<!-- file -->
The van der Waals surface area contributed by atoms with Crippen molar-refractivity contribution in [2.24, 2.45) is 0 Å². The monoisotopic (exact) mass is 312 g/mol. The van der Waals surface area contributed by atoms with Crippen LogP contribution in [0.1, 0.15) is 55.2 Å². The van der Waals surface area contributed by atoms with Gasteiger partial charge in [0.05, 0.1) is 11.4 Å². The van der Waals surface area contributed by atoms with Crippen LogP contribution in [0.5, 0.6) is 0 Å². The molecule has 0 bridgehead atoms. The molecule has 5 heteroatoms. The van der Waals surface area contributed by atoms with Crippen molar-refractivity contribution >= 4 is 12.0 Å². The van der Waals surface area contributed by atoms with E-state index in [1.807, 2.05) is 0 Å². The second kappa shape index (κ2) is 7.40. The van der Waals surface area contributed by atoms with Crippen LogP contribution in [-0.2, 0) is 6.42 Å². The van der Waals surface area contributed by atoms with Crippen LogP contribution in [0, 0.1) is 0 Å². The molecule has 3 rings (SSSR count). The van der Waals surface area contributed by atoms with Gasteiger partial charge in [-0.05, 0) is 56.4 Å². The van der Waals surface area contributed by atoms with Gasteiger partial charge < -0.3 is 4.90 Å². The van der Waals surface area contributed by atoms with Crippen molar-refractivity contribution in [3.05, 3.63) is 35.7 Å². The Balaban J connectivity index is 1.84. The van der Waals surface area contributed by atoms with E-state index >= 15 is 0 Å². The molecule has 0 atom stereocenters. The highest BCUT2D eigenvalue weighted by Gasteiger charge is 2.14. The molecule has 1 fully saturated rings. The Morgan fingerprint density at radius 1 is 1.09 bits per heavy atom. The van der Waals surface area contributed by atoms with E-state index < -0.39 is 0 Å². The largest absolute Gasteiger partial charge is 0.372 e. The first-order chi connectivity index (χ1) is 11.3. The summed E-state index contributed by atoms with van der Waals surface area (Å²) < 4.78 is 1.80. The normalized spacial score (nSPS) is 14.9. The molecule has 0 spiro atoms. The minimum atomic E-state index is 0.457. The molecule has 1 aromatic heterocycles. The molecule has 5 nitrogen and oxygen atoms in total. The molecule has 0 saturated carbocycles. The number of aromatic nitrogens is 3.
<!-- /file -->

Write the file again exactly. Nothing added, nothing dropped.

The van der Waals surface area contributed by atoms with Crippen molar-refractivity contribution in [2.24, 2.45) is 0 Å². The monoisotopic (exact) mass is 312 g/mol. The van der Waals surface area contributed by atoms with Crippen LogP contribution in [0.1, 0.15) is 55.2 Å². The van der Waals surface area contributed by atoms with Gasteiger partial charge in [0.05, 0.1) is 11.4 Å². The van der Waals surface area contributed by atoms with Crippen LogP contribution in [0.5, 0.6) is 0 Å². The molecule has 0 bridgehead atoms. The molecule has 5 heteroatoms. The van der Waals surface area contributed by atoms with Crippen molar-refractivity contribution >= 4 is 12.0 Å². The van der Waals surface area contributed by atoms with E-state index in [1.807, 2.05) is 0 Å². The second kappa shape index (κ2) is 7.40. The van der Waals surface area contributed by atoms with Crippen LogP contribution in [-0.2, 0) is 6.42 Å². The van der Waals surface area contributed by atoms with Crippen LogP contribution in [0, 0.1) is 0 Å². The molecule has 3 rings (SSSR count). The van der Waals surface area contributed by atoms with Gasteiger partial charge in [-0.05, 0) is 56.4 Å². The van der Waals surface area contributed by atoms with Gasteiger partial charge < -0.3 is 4.90 Å². The van der Waals surface area contributed by atoms with Crippen molar-refractivity contribution in [3.05, 3.63) is 35.7 Å². The Balaban J connectivity index is 1.84. The van der Waals surface area contributed by atoms with E-state index >= 15 is 0 Å². The molecule has 0 atom stereocenters. The highest BCUT2D eigenvalue weighted by Gasteiger charge is 2.14. The molecule has 1 fully saturated rings. The Morgan fingerprint density at radius 1 is 1.09 bits per heavy atom. The van der Waals surface area contributed by atoms with E-state index < -0.39 is 0 Å². The largest absolute Gasteiger partial charge is 0.372 e. The first-order chi connectivity index (χ1) is 11.3. The summed E-state index contributed by atoms with van der Waals surface area (Å²) < 4.78 is 1.80. The normalized spacial score (nSPS) is 14.9. The molecule has 0 spiro atoms. The minimum atomic E-state index is 0.457. The molecule has 1 aromatic heterocycles. The molecule has 5 nitrogen and oxygen atoms in total. The molecule has 0 saturated carbocycles. The number of aromatic nitrogens is 3.